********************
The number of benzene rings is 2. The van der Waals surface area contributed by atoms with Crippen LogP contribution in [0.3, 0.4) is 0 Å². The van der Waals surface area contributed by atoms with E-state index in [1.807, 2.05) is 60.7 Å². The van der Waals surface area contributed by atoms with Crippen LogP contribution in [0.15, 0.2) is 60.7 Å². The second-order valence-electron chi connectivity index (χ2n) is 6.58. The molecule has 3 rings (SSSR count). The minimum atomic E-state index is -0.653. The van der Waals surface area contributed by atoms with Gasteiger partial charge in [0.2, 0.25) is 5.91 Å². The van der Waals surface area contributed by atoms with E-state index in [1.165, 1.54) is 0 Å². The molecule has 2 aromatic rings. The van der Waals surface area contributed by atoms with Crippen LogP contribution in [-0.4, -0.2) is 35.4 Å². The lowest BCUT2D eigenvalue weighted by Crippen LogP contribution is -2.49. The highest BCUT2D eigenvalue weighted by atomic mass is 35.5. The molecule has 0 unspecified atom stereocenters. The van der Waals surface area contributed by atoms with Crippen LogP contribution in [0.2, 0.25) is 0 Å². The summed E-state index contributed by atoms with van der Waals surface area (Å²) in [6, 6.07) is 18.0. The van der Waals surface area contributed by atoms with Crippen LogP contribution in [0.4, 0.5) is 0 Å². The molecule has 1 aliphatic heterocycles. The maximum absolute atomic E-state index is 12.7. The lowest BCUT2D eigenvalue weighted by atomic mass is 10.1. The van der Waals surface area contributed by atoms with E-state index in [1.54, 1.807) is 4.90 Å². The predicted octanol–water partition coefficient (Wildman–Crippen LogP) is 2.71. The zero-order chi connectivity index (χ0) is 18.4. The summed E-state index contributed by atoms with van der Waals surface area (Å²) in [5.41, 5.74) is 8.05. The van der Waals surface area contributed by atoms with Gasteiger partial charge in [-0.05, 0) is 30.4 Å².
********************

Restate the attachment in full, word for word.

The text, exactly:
The number of benzene rings is 2. The van der Waals surface area contributed by atoms with Crippen LogP contribution in [0.3, 0.4) is 0 Å². The van der Waals surface area contributed by atoms with E-state index in [1.807, 2.05) is 60.7 Å². The van der Waals surface area contributed by atoms with Crippen LogP contribution in [0.15, 0.2) is 60.7 Å². The second-order valence-electron chi connectivity index (χ2n) is 6.58. The molecule has 3 rings (SSSR count). The minimum atomic E-state index is -0.653. The van der Waals surface area contributed by atoms with Gasteiger partial charge in [0.2, 0.25) is 5.91 Å². The van der Waals surface area contributed by atoms with E-state index in [1.165, 1.54) is 0 Å². The molecule has 2 aromatic rings. The van der Waals surface area contributed by atoms with Crippen LogP contribution in [-0.4, -0.2) is 35.4 Å². The lowest BCUT2D eigenvalue weighted by Crippen LogP contribution is -2.49. The highest BCUT2D eigenvalue weighted by atomic mass is 35.5. The molecule has 0 unspecified atom stereocenters. The van der Waals surface area contributed by atoms with Crippen LogP contribution in [0.2, 0.25) is 0 Å². The summed E-state index contributed by atoms with van der Waals surface area (Å²) in [6, 6.07) is 18.0. The van der Waals surface area contributed by atoms with Crippen LogP contribution in [0.4, 0.5) is 0 Å². The molecule has 1 aliphatic heterocycles. The maximum absolute atomic E-state index is 12.7. The lowest BCUT2D eigenvalue weighted by atomic mass is 10.1. The van der Waals surface area contributed by atoms with E-state index in [1.54, 1.807) is 4.90 Å². The predicted octanol–water partition coefficient (Wildman–Crippen LogP) is 2.71. The zero-order chi connectivity index (χ0) is 18.4. The summed E-state index contributed by atoms with van der Waals surface area (Å²) in [5.41, 5.74) is 8.05. The van der Waals surface area contributed by atoms with Gasteiger partial charge in [-0.05, 0) is 30.4 Å².